In real estate it is location, location, location. In dentistry it is maintenance, maintenance, maintenance! Two things can be guaranteed in dentistry; I can make it hurt if you want me to (but there is no need for it to) and 2) I guarantee the filling, crown, etc will never, ever decay. Let’s talk about the second item. Every dentist can actually guarantee that. However, all fillings are placed in or on some amount of natural tooth as are all crowns excerpt those that are placed on implants. The filling or crown will never, ever decay; it is the tooth under or around the filling/crown that develops recurrent decay. The fact that a tooth had decay once means you have the strain of bacteria that causes cavities in your mouth and you may of course get a cavity back around a filling or crown. Many cavities originally are in between teeth where a tooth brush doesn’t reach. A filling gets placed eliminating the cavity, but there is still tooth structure in between teeth, further toward the roots that can decay. If you have had gingivitis or periodontitis (gum disease) treated, it doesn’t mean it won’t redevelop. So, what do you do? Maintain periodic recare appointments – checkups. The cleaner teeth and gums are kept, the less likely you are to develop problems. It doesn’t guarantee you won’t have a problem, but it does allow for catching a problem early when it is easier, and less expensive to treat. How frequently should you visit the dentist? It really depends on each individual. If you have had periodontal treatment, you likely should be seen every three months, especially while trying to get your gums healthy. If you have had a lot of dental treatment, you likely should be seen every 6 months. If you have had little treatment and don’t build tartar much, you may be fine once a year. What about x-rays during your checkup? Again, it depends on past history. The more work you have had done, the more likely you will have treatment needs recurring and hence have x-rays more frequently, every 6-12 months. Little to no previous treatment, risk factors low, you can extend the interval to 12-24 months. Just keep in mind if you are going to develop a problem, you want to catch it early.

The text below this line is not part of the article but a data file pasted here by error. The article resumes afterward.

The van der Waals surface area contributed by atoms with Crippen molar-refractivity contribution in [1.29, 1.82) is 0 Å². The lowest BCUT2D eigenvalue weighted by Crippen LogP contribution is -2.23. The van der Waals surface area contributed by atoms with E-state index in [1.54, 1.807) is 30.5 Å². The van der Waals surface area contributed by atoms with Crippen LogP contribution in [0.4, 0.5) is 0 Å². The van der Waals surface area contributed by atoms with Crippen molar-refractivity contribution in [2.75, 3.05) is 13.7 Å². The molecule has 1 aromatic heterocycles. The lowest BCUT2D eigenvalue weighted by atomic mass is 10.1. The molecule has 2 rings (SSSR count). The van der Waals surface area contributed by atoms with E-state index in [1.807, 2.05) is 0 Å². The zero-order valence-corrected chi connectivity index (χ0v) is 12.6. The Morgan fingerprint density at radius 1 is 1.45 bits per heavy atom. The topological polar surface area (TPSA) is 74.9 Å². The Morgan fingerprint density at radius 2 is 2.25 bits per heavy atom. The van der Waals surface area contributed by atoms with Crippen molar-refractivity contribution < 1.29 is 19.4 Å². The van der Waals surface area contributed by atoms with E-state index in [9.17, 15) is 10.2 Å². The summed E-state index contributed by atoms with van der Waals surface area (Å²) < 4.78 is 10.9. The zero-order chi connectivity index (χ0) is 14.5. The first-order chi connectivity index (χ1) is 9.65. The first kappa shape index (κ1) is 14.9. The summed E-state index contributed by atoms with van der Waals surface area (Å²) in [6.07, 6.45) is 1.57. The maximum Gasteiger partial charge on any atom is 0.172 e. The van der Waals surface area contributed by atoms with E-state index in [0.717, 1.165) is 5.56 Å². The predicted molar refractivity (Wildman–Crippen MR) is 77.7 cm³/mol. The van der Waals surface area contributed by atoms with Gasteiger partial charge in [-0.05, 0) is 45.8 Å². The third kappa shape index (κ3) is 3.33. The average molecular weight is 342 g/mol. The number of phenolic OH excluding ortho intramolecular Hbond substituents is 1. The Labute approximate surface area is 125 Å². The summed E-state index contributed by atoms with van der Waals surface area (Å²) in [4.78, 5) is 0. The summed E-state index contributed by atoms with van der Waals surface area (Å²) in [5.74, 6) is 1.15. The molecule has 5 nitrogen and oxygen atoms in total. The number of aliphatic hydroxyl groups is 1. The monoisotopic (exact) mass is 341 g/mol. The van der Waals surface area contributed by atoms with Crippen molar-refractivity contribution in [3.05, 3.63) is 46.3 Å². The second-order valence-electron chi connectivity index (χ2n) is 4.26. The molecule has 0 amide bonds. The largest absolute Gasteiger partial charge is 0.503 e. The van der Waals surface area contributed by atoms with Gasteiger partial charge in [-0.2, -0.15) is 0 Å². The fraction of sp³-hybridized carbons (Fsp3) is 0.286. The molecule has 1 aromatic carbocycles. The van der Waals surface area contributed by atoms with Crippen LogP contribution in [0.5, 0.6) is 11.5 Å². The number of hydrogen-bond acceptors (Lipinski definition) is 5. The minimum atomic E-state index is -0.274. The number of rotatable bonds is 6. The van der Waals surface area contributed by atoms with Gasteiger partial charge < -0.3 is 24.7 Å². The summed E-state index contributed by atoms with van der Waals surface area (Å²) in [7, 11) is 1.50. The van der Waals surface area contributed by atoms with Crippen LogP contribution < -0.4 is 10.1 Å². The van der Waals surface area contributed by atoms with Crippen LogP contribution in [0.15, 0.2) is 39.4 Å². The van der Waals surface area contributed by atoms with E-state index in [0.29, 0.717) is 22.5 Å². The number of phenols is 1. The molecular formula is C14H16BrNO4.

Whatever your current oral status is keep a couple of things in mind, there isn’t any one item that will make or break the outcome whether it be cavities, gum disease or even bad breath. Multiple factors influence what happens, but here are some helpful recommendations:
Brush your teeth twice a day in a circular motion with a soft bristled toothbrush aimed at the gum.
Floss every night in an up-and-down motion while keeping the floss in a C-shape and against the tooth surface, carrying it below the gumline.
Avoid smoking and chewing tobacco.
Avoid sticky sugary foods.
Eat a balanced diet.
Use antiseptic and fluoride rinses as directed.
Have sealants placed on young permanent teeth.
Keep your scheduled Recare appointments. Don’t have one? Schedule today.
You may not think some of it helps or that you don’t need to do it, but trust us, we see day in and day out what flossing and brushing or lack thereof can do.
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